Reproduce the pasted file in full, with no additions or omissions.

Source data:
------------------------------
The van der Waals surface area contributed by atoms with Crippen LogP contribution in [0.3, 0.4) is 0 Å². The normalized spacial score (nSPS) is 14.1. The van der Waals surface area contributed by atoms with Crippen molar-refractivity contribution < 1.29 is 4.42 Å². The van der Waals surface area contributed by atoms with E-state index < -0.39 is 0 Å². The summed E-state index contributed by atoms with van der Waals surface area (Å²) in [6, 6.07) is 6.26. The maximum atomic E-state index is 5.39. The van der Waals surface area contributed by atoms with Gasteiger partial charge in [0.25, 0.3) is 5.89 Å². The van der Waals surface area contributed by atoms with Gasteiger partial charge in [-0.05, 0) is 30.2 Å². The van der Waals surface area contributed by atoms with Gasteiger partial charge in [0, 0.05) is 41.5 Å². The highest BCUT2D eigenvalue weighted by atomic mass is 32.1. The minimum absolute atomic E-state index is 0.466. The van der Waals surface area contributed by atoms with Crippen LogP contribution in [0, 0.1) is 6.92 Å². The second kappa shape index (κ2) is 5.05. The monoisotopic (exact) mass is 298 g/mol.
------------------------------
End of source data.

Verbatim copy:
The van der Waals surface area contributed by atoms with Crippen LogP contribution in [0.3, 0.4) is 0 Å². The normalized spacial score (nSPS) is 14.1. The van der Waals surface area contributed by atoms with Crippen molar-refractivity contribution < 1.29 is 4.42 Å². The van der Waals surface area contributed by atoms with E-state index < -0.39 is 0 Å². The summed E-state index contributed by atoms with van der Waals surface area (Å²) in [6, 6.07) is 6.26. The maximum atomic E-state index is 5.39. The van der Waals surface area contributed by atoms with Gasteiger partial charge in [0.25, 0.3) is 5.89 Å². The van der Waals surface area contributed by atoms with Gasteiger partial charge in [-0.05, 0) is 30.2 Å². The van der Waals surface area contributed by atoms with Gasteiger partial charge in [0, 0.05) is 41.5 Å². The highest BCUT2D eigenvalue weighted by atomic mass is 32.1. The minimum absolute atomic E-state index is 0.466. The van der Waals surface area contributed by atoms with Crippen LogP contribution in [0, 0.1) is 6.92 Å². The second kappa shape index (κ2) is 5.05. The monoisotopic (exact) mass is 298 g/mol.